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Adee Anne Bullen Archbishop Archbishop of Canterbury bear beauty Bishop Bishop of Winchester bless Buckingham Campeius Canterbury Cardinal Wolsey cardinal's Cavendish Chancellor character Coll Collars of SS conscience coronation counsel court Cranmer Cromwell dare death divorce Duke of Norfolk Duke of Suffolk Earl of Surrey edition England English Enter Exeunt farewell favour fear folio reading follows friends Gentleman give grace Griffith hand hath hear heart heaven Henry VIII highness Holinshed holy honour Johnson Katherine's King Henry king's letter lord cardinal Lord Chamberlain Lord Sands madam malice Marchioness of Pembroke marriage master mean mind never noble Old Lady opinion peace pity play pleasure pray prince Queen Katherine quoth royal scene sent servant Shakespeare Shakspere Sir Thomas Lovell soul speak Steevens Surveyor Temp thee thou tongue truth unto wife Wolsey Wolsey's woman word
Page 117 - to rise in ; A sure and safe one, though thy master miss'd it. Mark but my fall, and that that ruin'd me. Cromwell, I charge thee, fling away ambition : By that sin fell the angels; how can man, then, The image of his Maker, hope to win by 't
Page 117 - my robe, 450 And my integrity to heaven, is all I dare now call mine own. O Cromwell, Cromwell! Had I but serv'd my God with half the zeal I serv'd my king, he would not in mine age Have left me naked to mine enemies./ Cromwell. Good sir, have patience'. Wolsey. So I have. Farewell
Page 96 - Song. Orpheus with his lute made trees, And the mountain-tops that freeze, Bow themselves when he did sing: To his music, plants and flowers Ever sprung, as sun and showers There had made a lasting Spring. Every thing that heard him play, Even the billows of the sea,
Page 115 - somewhat sudden ; When he has run his course, and sleeps in blessings, May have a tomb of orphans' tears wept on 'em ! What more ? Cromwell. That Cranmer is return'd with welcome, Install'd lord archbishop of Canterbury. Wolsey. That's news indeed ! Cromwell. Last, that the Lady Anne, Whom the king hath in secrecy long married,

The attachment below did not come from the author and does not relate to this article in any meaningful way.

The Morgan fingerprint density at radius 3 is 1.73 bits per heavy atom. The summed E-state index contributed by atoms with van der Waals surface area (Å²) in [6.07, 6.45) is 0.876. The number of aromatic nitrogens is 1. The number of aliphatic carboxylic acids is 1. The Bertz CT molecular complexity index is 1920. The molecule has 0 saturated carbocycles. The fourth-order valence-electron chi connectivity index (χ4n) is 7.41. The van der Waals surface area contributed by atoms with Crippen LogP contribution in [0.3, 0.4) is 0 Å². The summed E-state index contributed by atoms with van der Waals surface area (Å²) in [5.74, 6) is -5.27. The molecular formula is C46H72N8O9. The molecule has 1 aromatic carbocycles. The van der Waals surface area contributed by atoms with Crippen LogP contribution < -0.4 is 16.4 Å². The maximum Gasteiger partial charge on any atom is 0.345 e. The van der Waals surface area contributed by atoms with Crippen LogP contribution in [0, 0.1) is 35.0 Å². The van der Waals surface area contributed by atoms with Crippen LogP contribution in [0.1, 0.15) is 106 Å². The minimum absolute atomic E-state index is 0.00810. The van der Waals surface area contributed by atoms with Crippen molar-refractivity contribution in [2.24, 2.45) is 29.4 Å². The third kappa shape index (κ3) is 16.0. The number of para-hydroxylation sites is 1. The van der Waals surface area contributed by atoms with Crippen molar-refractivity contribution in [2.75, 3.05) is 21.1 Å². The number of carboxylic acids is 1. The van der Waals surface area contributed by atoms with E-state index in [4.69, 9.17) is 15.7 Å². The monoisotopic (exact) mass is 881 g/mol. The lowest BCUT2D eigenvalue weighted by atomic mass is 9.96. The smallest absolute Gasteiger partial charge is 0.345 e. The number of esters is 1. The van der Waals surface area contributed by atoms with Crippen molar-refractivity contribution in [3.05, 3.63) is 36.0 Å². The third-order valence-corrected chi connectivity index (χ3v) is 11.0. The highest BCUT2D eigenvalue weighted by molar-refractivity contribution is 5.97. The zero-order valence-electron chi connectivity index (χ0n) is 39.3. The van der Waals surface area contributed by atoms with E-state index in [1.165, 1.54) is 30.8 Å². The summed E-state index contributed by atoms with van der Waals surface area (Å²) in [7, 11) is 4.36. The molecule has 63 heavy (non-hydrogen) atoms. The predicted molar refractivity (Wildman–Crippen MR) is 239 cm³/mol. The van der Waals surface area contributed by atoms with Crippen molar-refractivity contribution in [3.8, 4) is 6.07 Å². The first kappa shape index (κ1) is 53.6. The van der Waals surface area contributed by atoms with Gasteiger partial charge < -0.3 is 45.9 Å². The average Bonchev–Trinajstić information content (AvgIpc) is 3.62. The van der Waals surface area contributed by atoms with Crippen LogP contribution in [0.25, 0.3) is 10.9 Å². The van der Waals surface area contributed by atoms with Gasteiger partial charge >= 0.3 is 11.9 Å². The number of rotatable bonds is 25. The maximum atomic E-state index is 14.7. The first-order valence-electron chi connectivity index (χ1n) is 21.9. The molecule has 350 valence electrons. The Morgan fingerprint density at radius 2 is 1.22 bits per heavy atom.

Page 58 - The chronicles of my doing, let me say 'T is but the fate of place and the rough brake That virtue must go through. We must not stint Our necessary actions, in the fear To cope malicious censurers; which ever, As ravenous fishes, do a vessel follow That is new trimm'd, but benefit no further
Page 116 - I am a poor fallen man, unworthy now To be thy lord and master. Seek the king • That sun, I pray, may never set! I have told him What and how true thou art; he will advance thee. Some little memory of me will stir him— ] know his noble
Page 101 - from the king's acquaintance, by this carriage. The hearts of princes kiss obedience, So much they love it; but to stubborn spirits They swell, and grow as terrible as storms. I know you have a gentle, noble temper, A soul as even as a calm ; pray think us Those we profess—peace-makers, friends, and servants. Campeius.
Page 179 - And there they hull, expecting but the aid Of Buckingham to welcome them ashore." Cf. Milton, PL xi. 840: " He look'd, and saw the ark hull on the flood." 196. Ami yet not well. That is, and not yet well. See M. ofV. p. 146 (note on Yet have I not), or Gr. 76. 198.
Page 79 - The king's eyes, that so long have slept upon This bold bad man. Suffolk. And free us from his slavery. Norfolk. We had need pray, And heartily, for our deliverance, Or this imperious man will work us all From princes into pages. All men's honours Lie like one lump before him, to be fashion'd Into what
Page 74 - s stand close, and behold him. Buckingham. All good people, You that thus far have come to pity me, Hear what I say, and then go home and lose me. I have this day receiv'da traitor's judgment, And by that name must die; yet, heaven bear witness, And if I have a conscience, let it sink me,